Purpose & Evidence:

  • Purpose: The Opioid Risk Tool (ORT) assesses the risk of aberrant behaviors when patients are prescribed opioid medication for chronic pain
  • Target population: Adults
  • Evidence:
    • Provides excellent discrimination between high risk and low risk patients (Passik et al. 2008)
    • Exhibited a high degree of sensitivity and specificity for determining which individuals are at risk for opioid abuse (Webster & Webster 2005).
    • Patients categorized as high-risk on the ORT have an increased likelihood of future abusive drug-related behavior (Chou et al. 2009).
  • Advantages/Limitations


    • Developed specifically for pain patients (Butler 2008)
    • Brief, simple scoring tool that is validated in pain populations (Passik et al. 2008).
    • Validated for both male and female patients (Webster & Webster 2005).


    • One question on the ORT is limited by the patient's knowledge of family history of substance abuse (Passik et al. 2008).
    • Not validated in non-pain populations.

Test features:

  • Estimated time: Less than 1 minute to administer and score
  • Length: 5 items
  • Administered by: Self-Report
  • Intended settings: Primary care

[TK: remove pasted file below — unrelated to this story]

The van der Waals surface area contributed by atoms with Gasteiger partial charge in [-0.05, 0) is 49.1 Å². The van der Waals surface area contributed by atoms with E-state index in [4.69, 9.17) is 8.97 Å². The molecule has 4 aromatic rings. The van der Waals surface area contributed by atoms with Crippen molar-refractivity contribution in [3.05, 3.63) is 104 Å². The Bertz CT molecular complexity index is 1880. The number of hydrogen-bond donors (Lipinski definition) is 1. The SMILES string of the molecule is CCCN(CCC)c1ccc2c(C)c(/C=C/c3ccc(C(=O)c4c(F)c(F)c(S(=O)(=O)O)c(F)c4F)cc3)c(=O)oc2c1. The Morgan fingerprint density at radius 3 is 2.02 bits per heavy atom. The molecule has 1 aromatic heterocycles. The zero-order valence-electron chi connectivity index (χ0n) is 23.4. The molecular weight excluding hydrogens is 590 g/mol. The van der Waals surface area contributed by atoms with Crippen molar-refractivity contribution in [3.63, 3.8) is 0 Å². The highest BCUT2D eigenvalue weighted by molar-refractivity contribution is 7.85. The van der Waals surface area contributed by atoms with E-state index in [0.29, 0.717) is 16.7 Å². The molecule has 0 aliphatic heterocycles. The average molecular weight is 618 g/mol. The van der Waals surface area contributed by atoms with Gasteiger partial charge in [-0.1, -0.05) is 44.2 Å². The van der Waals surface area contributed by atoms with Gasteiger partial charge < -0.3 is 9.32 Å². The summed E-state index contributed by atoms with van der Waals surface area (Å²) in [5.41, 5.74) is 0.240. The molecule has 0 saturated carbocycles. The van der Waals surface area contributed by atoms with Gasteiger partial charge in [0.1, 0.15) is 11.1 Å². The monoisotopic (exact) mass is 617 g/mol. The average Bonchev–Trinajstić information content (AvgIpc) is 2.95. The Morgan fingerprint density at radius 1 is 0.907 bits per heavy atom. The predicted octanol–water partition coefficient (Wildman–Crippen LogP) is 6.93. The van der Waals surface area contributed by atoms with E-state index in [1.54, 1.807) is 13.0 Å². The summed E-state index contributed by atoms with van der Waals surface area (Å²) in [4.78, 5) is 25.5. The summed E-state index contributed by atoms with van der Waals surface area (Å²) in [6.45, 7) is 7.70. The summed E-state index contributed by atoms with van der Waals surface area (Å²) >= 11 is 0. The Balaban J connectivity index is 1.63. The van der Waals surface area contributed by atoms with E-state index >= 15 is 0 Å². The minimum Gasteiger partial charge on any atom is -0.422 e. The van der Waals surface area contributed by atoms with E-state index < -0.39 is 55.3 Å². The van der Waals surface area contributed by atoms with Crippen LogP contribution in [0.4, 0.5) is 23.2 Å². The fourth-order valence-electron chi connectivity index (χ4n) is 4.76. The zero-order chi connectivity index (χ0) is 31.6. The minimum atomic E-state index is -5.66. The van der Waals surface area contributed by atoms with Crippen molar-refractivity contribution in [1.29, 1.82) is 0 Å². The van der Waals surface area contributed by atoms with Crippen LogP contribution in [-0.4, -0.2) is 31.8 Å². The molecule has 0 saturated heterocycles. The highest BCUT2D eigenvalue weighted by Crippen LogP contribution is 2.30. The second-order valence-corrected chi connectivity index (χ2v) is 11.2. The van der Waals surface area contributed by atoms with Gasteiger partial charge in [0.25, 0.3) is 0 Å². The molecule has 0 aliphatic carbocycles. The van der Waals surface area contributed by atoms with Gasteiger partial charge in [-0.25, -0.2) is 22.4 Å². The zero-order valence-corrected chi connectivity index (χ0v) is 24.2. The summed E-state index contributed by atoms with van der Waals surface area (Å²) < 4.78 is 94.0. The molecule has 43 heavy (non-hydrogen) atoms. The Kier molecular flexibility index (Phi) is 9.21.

• Scoring and Interpretation: The risk assessment can be scored by hand, either by the patient or the health professional. Each item that the patient answers positively on the ORT is awarded a certain point value. The points of the entire assessment add up to a patient opioid risk score. Total Score Risk Category:

    Low Risk 0-3
    Moderate Risk 4-7
    High Risk 8+

Available Formats & Links:

View ReferencesHide References
Butler SF. Evidence of Co-occuring Alcohol and Prescription Opioid Abuse in Clinical Populations: Implications for Screening. Tufts Health Care Institute, Program on Opioid Risk Management: Conference on Co-Ingestion of Alcohol with Prescription Opioids. 2008.
Chou R, Fanciullo GJ, Fine PG, et al. Opioids for chronic noncancer pain: prediction and identification of aberrant drug-related behaviors: a review of evidence for an American Pain Society and American Academy of Pain Medicine Clinical Practice Guideline. J Pain. 2009a; 10(2): 131-146. Available at: http://www.ncbi.nlm.nih.gov/pubmed/19187890 Accessed on: 2013-09-12.
Passik SD, Kirsh KL, Casper D. Addiction-related assessment tools and pain management: instruments for screening, treatment planning and monitoring compliance. Pain Med. 2008; 9: S145-S166.
Webster LR, Webster RM. Predicting aberrant behaviors in opioid-treated patients: Preliminary validation of the Opioid Risk Tool. Pain Medicine. 2005; 6(6): 432-442. Available at: http://www.ncbi.nlm.nih.gov/pubmed/16336480 Accessed on: 2013-09-12.